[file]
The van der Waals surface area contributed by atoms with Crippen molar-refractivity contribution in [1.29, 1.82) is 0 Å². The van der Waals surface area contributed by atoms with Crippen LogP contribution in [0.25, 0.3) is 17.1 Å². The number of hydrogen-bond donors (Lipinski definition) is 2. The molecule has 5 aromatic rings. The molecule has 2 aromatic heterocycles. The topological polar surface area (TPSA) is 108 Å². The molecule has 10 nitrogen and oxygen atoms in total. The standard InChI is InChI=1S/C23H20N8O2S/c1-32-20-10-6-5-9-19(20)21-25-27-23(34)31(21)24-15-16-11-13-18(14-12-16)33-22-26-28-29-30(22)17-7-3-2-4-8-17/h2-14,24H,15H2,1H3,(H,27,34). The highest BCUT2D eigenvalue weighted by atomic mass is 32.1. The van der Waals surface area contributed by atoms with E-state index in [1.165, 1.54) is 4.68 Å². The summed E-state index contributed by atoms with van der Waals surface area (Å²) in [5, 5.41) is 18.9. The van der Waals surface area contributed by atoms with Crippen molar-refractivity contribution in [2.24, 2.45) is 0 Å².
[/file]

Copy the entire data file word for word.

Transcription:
The van der Waals surface area contributed by atoms with Crippen molar-refractivity contribution in [1.29, 1.82) is 0 Å². The van der Waals surface area contributed by atoms with Crippen LogP contribution in [0.25, 0.3) is 17.1 Å². The number of hydrogen-bond donors (Lipinski definition) is 2. The molecule has 5 aromatic rings. The molecule has 2 aromatic heterocycles. The topological polar surface area (TPSA) is 108 Å². The molecule has 10 nitrogen and oxygen atoms in total. The standard InChI is InChI=1S/C23H20N8O2S/c1-32-20-10-6-5-9-19(20)21-25-27-23(34)31(21)24-15-16-11-13-18(14-12-16)33-22-26-28-29-30(22)17-7-3-2-4-8-17/h2-14,24H,15H2,1H3,(H,27,34). The highest BCUT2D eigenvalue weighted by atomic mass is 32.1. The van der Waals surface area contributed by atoms with E-state index in [1.165, 1.54) is 4.68 Å². The summed E-state index contributed by atoms with van der Waals surface area (Å²) in [5, 5.41) is 18.9. The van der Waals surface area contributed by atoms with Crippen molar-refractivity contribution in [2.24, 2.45) is 0 Å².